“Andrew has always had such unwavering belief in the work we do at Belvoir,” said Artistic Director Eamon Flack. “He has been extraordinarily generous to the company and its artists for many, many years. When he offered to continue to support the company after he finished up as Chair it seemed only fitting that we offered something special in return – so we’ve named the position for Andrew.”

“Opportunities like these are rare in Australian theatre, but they’re invaluable,” said Flack. “Whether you’re an actor wanting to move into artistic leadership or a young director with big ambitions, the chance to sit inside a company is a special thing – to eavesdrop on great artists, to see the connections between the work and the business – it’s stuff you can’t learn any other way. We hope this will set us up for the future.”

“I’m passionate about succession in the arts and I believe it is essential for the industry’s ongoing success that emerging leaders have the opportunity to work within thriving companies like Belvoir,” said Cameron. “It’s no mistake that many Artistic Directors come from more junior positions in programming teams as there is no replacing that hands-on experience.”

“I have also seen firsthand how Belvoir creates extraordinary theatre with an extraordinarily small programming team, so it will be a great boost for the company to have an extra head and set of hands in that team.”

Applications for the 2018 Andrew Cameron Fellowship will be open via the Belvoir website.

Artist Ticket Program
Starting in 2018 Belvoir will offer artists $20 tickets to selected performances of all shows in the season. Artists will be required to register for the scheme and demonstrate that they are actively working in theatre to be eligible.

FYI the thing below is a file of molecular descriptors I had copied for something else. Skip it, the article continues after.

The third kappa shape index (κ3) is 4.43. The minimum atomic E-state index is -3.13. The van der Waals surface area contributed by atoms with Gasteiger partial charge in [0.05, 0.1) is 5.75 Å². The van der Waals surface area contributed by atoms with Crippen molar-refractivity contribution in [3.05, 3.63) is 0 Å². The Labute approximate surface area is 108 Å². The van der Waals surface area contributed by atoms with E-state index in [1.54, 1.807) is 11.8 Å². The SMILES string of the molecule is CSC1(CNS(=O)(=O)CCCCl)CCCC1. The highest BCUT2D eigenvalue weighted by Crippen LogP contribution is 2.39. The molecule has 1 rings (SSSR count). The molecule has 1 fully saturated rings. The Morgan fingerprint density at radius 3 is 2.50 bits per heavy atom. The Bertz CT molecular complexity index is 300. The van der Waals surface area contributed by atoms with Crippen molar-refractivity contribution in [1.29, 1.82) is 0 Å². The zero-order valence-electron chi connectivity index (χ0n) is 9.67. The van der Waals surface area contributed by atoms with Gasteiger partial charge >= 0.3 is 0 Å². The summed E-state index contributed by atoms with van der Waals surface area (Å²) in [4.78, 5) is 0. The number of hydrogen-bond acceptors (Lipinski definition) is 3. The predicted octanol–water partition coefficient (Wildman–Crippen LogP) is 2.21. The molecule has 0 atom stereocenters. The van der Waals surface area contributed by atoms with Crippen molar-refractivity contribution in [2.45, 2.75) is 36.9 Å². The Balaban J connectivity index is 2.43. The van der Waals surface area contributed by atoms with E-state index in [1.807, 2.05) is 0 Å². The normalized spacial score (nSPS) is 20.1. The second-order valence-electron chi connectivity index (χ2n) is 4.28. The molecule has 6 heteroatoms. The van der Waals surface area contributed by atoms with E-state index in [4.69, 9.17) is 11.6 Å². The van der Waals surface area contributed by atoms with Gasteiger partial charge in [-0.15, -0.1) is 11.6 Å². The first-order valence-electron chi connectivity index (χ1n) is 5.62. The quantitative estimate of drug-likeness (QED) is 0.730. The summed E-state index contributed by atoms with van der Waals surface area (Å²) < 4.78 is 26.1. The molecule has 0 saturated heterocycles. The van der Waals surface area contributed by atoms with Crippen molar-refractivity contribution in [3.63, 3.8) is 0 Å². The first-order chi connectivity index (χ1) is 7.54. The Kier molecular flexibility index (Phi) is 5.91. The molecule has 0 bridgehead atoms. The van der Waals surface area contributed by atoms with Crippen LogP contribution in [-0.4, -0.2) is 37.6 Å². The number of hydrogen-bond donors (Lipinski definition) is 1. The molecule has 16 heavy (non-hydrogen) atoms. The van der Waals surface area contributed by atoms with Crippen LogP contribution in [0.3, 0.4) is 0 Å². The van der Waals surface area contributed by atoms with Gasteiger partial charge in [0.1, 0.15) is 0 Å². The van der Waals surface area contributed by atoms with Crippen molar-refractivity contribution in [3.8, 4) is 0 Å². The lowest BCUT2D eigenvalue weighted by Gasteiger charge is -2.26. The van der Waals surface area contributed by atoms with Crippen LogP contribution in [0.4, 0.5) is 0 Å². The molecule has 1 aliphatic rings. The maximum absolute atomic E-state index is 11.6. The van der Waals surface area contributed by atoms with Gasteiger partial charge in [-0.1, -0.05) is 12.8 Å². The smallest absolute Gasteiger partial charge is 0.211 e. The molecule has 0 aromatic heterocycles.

“For young artists in particular the cost of seeing shows can be prohibitive. We’ve just seen the Australia Council’s regular report on artist wages come out and we recognise that there’s a cruel irony that artists often can’t afford to see their own art form,” said Flack.

2017 Philip Parsons Fellowship for Emerging Playwrights
Also announced Monday night was the Parsons Fellowship. Awarded annually to an early career playwright, the recipient of the Philip Parsons Fellowship for Emerging Playwrights in 2017 has been announced as Emme Hoy – who will receive a $15,000 commission to develop a new work with Belvoir’s guidance and dramaturgical assistance.

Hoy completed her MFA in Writing for Performance at NIDA in 2016, is currently resident playwright at the Old 505 Theatre, co-director of Pretty Nice Company, and her play Salem was performed at NIDA’s Playhouse Theatre. She was also shortlisted this year for the Patrick White Playwright’s Award and the Griffin Award.

In winning the Philip Parsons Fellowship, Hoy is in terrific company, with past winners including Nakkiah Lui (Kill the Messenger), Kit Brookman (The Great Fire), Zoe Coombs Marr (Is This Thing On?), and Matthew Whittet (Seventeen).

“The judges were impressed by Emme’s unique voice and theatrical bravery. Her work is ambitious, playful and daring and we’re excited to work with her at Belvoir,” said Anthea Williams, judge and Belvoir’s Associate Director – New Work.

For more information on all of Belvoir’s initiatives, visit: for details.

Image: Emme Hoy is the 2017 recipient of the Philip Parsons Fellowship for Emerging Playwrights – photo by Amy Goodhew